Wednesday, May 9

aging (spelt without an E)

Nouveau-oldie Albert shares these highlights of two recent articles in the paper.

First, there's the economic angle:

Only an economist could turn the prospect of living longer into a looming crisis.

This week, the IMF was fretting about the ''longevity risk'' facing economies with ageing populations. Like a slow-moving, grey blob spreading out across the economy ''as populations age in the decades ahead, the elderly will consume a growing share of resources''.

An ageing population hurts the budget bottom line in two ways, by increasing demands for spending and reducing potential revenue.

And then there's the health angle:

The ''new'' old age is where 80-year-olds go hang gliding, 90-year-olds win chess tournaments and centenarians play competitive table tennis.

Accentuating the negative - old age poverty, elder abuse - is so yesterday.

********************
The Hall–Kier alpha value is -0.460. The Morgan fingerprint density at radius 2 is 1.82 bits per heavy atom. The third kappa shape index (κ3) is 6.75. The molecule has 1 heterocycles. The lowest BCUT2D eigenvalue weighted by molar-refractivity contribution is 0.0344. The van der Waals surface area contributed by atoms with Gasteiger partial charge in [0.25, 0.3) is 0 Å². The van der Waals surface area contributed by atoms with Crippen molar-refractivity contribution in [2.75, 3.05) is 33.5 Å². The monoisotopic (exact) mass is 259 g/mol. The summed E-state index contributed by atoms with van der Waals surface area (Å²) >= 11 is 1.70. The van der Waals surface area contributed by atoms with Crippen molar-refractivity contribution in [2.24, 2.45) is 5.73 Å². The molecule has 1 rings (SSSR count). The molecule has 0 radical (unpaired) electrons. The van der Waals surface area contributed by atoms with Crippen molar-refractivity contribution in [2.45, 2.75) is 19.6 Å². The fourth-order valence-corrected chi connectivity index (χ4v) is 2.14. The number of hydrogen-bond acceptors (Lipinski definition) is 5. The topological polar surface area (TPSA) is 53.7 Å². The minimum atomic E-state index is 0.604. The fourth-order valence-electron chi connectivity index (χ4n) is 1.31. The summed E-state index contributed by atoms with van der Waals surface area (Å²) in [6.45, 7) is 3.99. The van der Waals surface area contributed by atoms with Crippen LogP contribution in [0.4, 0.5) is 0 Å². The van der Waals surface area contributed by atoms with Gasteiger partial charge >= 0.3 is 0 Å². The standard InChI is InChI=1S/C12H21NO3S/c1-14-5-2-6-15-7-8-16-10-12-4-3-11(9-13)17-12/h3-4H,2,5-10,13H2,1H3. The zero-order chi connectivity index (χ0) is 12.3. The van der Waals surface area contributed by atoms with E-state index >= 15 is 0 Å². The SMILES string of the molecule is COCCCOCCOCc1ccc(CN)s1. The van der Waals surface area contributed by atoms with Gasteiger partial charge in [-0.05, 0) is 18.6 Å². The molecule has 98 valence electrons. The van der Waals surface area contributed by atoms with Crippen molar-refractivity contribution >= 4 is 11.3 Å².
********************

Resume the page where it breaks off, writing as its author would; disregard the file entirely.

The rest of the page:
The boomers will defy history and age ''successfully''.

There is another part to the message about successful ageing which is a big worry. The new old age won't be for everyone. A happy, mentally and physically active old age will be a reward for those who put the effort in, starting now. We'll get the old age we deserve. Those who end up suffering the old-fashioned old age with its indignities, frailties and mental decline will be seen as losers who didn't try hard enough.

I've advised Albert to get on the treadmill now, and be one step ahead of economic euthanasians, who will want to cull 'undeserving' oldies.


  1. Albert? It's only by leching the blood of virgins that you have survived this long surely! You won't have to worry about another decade, I don't think. As for Brian Wilson, the sooner he pops his clogs the better. He's half deef and dementing as it is!! Hope this helps. Hotboy

  2. Sorry to hear Brian's dementing. You're so lucky to be the only one in step.

  3. Point of view is everything.

    How the world looks at things is always twisted and news is only produced to sell advertizing.

    So depending on who is selling the adverts that day will show you what they want you to hear.

    Not that I'm a cynic, mostly.

  4. Nanners, and I thought I was cynical.